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5 Questions We Must Ask Coming Out of Lock-Down

By June 17, 2020No Comments

Quoting Winston Churchill from the attached McKinsey & Co. article, Now this is not the end. It is not even the beginning of the end. But it is, perhaps, the end of the beginning.”  We are now coming out of the COVID 19 lock-down, slowly, and in different ways depending on our locations.  As leaders we must survey the landscape, assess the damage, and seize the opportunities presenting themselves to rebound as quickly as possible.  We know that the “Old Normal” will not be the “New Normal”.

A good starting point is to ask ourselves and our teams the following 5 questions.  You may wish to tackle the first 4 questions one at a time in weekly team meetings over the next month.

  1. Looking back over the last 3 months, what has changed in our business environment?

Here, we need to ask ourselves questions like the following:

– How have our customers changed the way they buy?  For example, if our customers are now preferring to purchase remotely without face to face interface and we are offering high-touch customized products or services, how have we adjusted our customer nurturing approach?

– How have our competitors reacted to changes in the market?

– How have we had to adapt (supply chain, marketing, business development, technology, office space usage, finance, staff levels etc.)?

  1. What will return to the “Old Normal” and what changes will become permanent?

Here we need to take time to expand on the previous question, asking questions like:

– What parts of our business model will return to the “Old Normal”?

– What changes that we have made (or need to make) will permanently become part to the “New Normal”?

– How can we optimize both the old and the new methods of conducting our business?

  1. Where will the new opportunities come from?

Here we explore marketplace opportunities through questions like the following:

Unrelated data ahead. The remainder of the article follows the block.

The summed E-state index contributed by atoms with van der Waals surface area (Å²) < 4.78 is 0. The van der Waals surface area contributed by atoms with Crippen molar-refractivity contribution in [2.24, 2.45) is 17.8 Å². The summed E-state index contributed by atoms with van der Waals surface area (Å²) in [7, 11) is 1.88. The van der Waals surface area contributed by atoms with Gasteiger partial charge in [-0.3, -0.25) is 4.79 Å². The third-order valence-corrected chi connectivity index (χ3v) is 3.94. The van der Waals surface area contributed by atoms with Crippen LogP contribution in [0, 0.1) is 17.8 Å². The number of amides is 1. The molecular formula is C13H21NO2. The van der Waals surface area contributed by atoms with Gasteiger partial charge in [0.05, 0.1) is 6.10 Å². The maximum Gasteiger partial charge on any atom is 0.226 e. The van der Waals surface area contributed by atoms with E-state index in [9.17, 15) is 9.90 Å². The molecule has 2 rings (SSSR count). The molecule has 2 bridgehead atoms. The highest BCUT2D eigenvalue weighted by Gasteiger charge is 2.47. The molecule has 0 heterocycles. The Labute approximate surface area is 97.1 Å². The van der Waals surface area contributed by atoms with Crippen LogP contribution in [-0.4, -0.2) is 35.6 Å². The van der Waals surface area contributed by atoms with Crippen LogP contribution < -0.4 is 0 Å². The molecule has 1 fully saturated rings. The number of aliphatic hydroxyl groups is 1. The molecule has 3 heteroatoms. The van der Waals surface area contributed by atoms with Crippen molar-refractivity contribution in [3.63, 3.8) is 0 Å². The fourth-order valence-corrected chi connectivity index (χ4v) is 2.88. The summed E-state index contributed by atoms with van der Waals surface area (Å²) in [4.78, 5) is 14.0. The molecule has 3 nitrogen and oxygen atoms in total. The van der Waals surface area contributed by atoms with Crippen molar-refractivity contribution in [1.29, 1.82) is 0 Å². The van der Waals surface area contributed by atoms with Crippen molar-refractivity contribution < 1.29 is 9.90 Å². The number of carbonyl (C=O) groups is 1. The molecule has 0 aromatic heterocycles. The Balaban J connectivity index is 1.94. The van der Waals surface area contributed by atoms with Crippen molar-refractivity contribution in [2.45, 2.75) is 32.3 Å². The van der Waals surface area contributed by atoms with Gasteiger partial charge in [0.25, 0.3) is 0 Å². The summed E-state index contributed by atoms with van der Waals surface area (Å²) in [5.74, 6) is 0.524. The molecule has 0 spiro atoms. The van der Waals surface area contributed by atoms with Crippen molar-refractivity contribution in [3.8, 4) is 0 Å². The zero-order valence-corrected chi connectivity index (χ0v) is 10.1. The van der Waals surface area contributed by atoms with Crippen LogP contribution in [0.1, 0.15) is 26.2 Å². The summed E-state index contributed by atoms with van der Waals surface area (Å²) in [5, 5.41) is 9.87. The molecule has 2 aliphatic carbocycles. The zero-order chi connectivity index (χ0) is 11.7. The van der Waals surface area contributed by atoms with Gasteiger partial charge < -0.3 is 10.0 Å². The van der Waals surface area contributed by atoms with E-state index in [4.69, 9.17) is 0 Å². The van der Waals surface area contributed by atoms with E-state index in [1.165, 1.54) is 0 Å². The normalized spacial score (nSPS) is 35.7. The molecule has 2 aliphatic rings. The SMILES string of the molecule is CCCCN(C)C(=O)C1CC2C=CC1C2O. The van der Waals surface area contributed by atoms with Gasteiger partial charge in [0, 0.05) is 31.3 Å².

– Is this a time for restructuring, acquisitions, sale or closure of a business unit?

– Is geographic expansion viable?

– Is the market calling for new products/services or product line extensions?

– Do we need to explore other options like new channels to market, new supply chains, or new uses of technology?

  1. Where will the new threats come from?

Here we try to identify potential threats to our business model by asking ourselves questions like the following:

– Will our move to virtual workplaces and home offices increase our exposure to cyber attacks?

– Will our move to virtual workplaces and home offices reduce our employee loyalty?

– What macro-environmental threats can we anticipate, like changes in legislation, extended recession, tighter credit restrictions, etc.?

  1. How will we implement these changes?

Finally, once we have digested the above factors and implications, we need to get down to implementation.  Here we will need to address the following:

– How will we prioritize our new initiatives?

– How will we finance them, balancing cash-flow and profitability factors?

– Who will be responsible for each change project?

– How will we measure success?

More than ever, a bias to action is essential, which will frequently mean getting comfortable with uncertainty and disagreement.

The path ahead will surely have ups and downs, but we must not let this detract us from thoughtfully moving forward.  It is crucial to have aspirations and plans about the post-COVID world, but be sure to build in the resilience and flexibility necessary to make them a reality.

For a more detailed look at how to plan for the future of your business, you may appreciate this article from McKinsey & Company,

Bruce McAlpine is President of Fulcrum Search Science Inc., a Toronto-based executive search firm solving Mission-Critical hiring challenges throughout North America, and Past President of the Association of Canadian Search, Employment & Staffing Services.  Contacts: or 416.779.8505